One of the main principles of Permaculture is to grow by chunking, or to start with a manageable piece of a site and build off of it so as to connect each area within the larger context. In other words, pick a spot that makes sense to you and go from there. “There” can be the back door of your new home in late Spring, where you only have space and time for a small kitchen garden. It can be a barn that holds your front-burner project. Whatever you choose, once you start working Permaculture into your site, it becomes easier in a way.
For my intern, who is building a cob pizza oven for this year’s Village Building Convergence on a double lot in Northeast Portland, Oregon, a Pizza Permaculture garden made sense. We assembled a design team and met on-site several times to assess and prepare the space for holding the workshop.
Design considerations were limited by other activities and features sited nearby:
· Sun exposure needs for the plants differ from that of the mushrooms, so I sited the tomatoes next to the “crusts” (burlap bags containing mushroom spawn & growing medium at the tops of the beds) without the use of cages. This will allow the tomatoes to drape over the burlap bags and shade the spawn inside, creating a microclimate.
· Proximity to the cob oven makes it easy for owners and their guests to bring fresh ingredients to the prep area when the pizza dough is ready to be topped.
· Leaving adequate space for movement around fire pit seats and the wildlife tree bench ensures a welcoming and comfortable space as well as a functional garden.
· Narrowing paths between beds allows for such a small garden to inhabit this special sun-drenched spot amidst other activities and gardens.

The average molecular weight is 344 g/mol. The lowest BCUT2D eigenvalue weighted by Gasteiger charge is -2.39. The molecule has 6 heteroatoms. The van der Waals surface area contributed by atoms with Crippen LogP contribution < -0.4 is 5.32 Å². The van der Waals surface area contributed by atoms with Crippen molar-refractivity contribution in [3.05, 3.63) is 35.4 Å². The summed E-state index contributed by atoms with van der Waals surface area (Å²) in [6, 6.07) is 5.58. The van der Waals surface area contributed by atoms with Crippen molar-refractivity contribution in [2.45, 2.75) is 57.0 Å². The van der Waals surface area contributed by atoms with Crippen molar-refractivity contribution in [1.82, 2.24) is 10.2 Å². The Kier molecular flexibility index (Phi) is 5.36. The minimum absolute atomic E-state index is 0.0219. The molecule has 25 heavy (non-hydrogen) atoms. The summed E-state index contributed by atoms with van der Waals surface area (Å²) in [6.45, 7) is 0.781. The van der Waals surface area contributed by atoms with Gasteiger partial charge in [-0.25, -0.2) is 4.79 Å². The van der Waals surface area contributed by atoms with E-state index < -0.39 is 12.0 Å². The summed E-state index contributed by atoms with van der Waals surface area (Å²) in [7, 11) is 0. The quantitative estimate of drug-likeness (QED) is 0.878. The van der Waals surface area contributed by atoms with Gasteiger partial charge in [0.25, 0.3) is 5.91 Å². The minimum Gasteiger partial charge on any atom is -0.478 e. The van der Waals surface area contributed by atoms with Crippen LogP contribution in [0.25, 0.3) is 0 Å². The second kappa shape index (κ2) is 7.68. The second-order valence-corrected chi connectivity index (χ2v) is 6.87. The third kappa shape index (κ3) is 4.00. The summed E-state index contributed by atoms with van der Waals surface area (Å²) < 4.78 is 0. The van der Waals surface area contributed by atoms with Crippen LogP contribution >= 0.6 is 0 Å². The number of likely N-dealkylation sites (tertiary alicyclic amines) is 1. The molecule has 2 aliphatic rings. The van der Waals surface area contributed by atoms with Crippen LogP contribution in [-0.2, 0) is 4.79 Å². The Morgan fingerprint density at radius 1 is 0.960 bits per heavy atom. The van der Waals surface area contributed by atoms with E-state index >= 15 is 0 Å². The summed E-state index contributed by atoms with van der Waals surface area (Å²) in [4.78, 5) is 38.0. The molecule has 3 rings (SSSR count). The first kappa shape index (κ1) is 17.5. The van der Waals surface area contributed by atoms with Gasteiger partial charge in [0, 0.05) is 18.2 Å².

· Visually linking the garden to pizza via shaping the beds like slices is a fun way to key potential users into the social side of Permaculture.
A. Observe over time & design for specific site & client. The owners have lived at the site for six years & have been able to witness & cooperate with site microclimates, as well as weave the pizza garden in with other design elements, namely the cob oven. In addition, following the installation, they will be able to observe its success and make adjustments over time, extending the observation period.
B. “Start small with intensive & productive systems that are manageable.”* The design is for a very small overall area, but inside it much is happening. From soil layering to mycoremediation, the pizza garden allows for growth by chunking.
C. Obtain a yeild. Herbs will continually produce, and so will mushrooms. Plants like Basil and tomatoes are fun to plant each year and widely available. Giant zucchini can be shared with neighbors or provide potluck dishes to help the owners continue to build community with their neighbors and the Permaculture network of Portland.
D. Connect using relative location. We’ve placed the pizza garden in useful relationship to the wildlife tree bench, firepit, and cob oven. This means being able to walk between all of these areas, carry produce fresh-picked from the garden to the oven’s prep counter, and sit comfortably on the bench and around the firepit.
E. Use biological & renewable resources. Donated plants & organic compost & mulches, & volunteer design & labor contribute to social as well as natural capital, or the long-term establishment of beneficial relationships & stored energy.
F. Turn problems into solutions. When we recognized that the beds had been sited 12” too close to the bench in an effort to give room for firepit seating, we were able to plan for narrowing the bench around the wildlife tree as well as move the beds out. This solved the problem of people not being able to lean back against the tree before when sitting on the bench.
*paraphrased by Tom Ward
Watch this video from one of our site prep meetings: Beds Are Dug, Now Let’s Talk A Bit
Here are the steps of the workshop:
1. Scrape to bare clay earth, about 4 to 6 inches depth
2. Lay down a thick layer of innoculated hardwood chips (6 months’ old Alder, Maple, Birch, Cottonwood, Ash = no more than 20% of pile)
3. Spread a compost layer on top of wood chips and mix with chips
4. Layer with cardboard that is 3/4 wet and has been punctured with holes for each plant